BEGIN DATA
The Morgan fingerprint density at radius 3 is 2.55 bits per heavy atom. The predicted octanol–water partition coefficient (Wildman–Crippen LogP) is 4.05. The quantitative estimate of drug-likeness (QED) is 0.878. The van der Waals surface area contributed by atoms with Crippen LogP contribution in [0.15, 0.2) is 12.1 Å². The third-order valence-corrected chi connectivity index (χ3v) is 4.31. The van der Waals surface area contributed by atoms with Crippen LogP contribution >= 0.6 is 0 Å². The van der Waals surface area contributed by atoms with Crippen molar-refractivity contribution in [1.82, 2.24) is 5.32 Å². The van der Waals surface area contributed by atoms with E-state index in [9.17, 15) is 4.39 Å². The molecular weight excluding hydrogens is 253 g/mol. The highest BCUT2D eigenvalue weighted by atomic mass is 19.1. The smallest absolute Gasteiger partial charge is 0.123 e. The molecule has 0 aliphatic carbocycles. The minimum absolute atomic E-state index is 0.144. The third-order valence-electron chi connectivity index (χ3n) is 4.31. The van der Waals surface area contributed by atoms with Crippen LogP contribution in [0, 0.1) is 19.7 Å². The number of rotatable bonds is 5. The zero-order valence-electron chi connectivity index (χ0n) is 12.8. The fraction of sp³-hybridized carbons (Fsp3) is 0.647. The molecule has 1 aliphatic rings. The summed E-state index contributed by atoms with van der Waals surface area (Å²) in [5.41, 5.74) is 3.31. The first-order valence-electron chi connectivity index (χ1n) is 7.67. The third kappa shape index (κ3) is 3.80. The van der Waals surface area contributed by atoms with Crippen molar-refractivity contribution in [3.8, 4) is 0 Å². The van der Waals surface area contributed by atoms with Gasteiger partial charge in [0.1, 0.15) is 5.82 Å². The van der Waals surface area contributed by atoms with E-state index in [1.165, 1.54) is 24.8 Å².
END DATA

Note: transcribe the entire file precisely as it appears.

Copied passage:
The Morgan fingerprint density at radius 3 is 2.55 bits per heavy atom. The predicted octanol–water partition coefficient (Wildman–Crippen LogP) is 4.05. The quantitative estimate of drug-likeness (QED) is 0.878. The van der Waals surface area contributed by atoms with Crippen LogP contribution in [0.15, 0.2) is 12.1 Å². The third-order valence-corrected chi connectivity index (χ3v) is 4.31. The van der Waals surface area contributed by atoms with Crippen LogP contribution >= 0.6 is 0 Å². The van der Waals surface area contributed by atoms with Crippen molar-refractivity contribution in [1.82, 2.24) is 5.32 Å². The van der Waals surface area contributed by atoms with E-state index in [9.17, 15) is 4.39 Å². The molecular weight excluding hydrogens is 253 g/mol. The highest BCUT2D eigenvalue weighted by atomic mass is 19.1. The smallest absolute Gasteiger partial charge is 0.123 e. The molecule has 0 aliphatic carbocycles. The minimum absolute atomic E-state index is 0.144. The third-order valence-electron chi connectivity index (χ3n) is 4.31. The van der Waals surface area contributed by atoms with Crippen LogP contribution in [0, 0.1) is 19.7 Å². The number of rotatable bonds is 5. The zero-order valence-electron chi connectivity index (χ0n) is 12.8. The fraction of sp³-hybridized carbons (Fsp3) is 0.647. The molecule has 1 aliphatic rings. The summed E-state index contributed by atoms with van der Waals surface area (Å²) in [5.41, 5.74) is 3.31. The first-order valence-electron chi connectivity index (χ1n) is 7.67. The third kappa shape index (κ3) is 3.80. The van der Waals surface area contributed by atoms with Crippen molar-refractivity contribution in [3.8, 4) is 0 Å². The van der Waals surface area contributed by atoms with Gasteiger partial charge in [0.1, 0.15) is 5.82 Å². The van der Waals surface area contributed by atoms with E-state index in [1.165, 1.54) is 24.8 Å².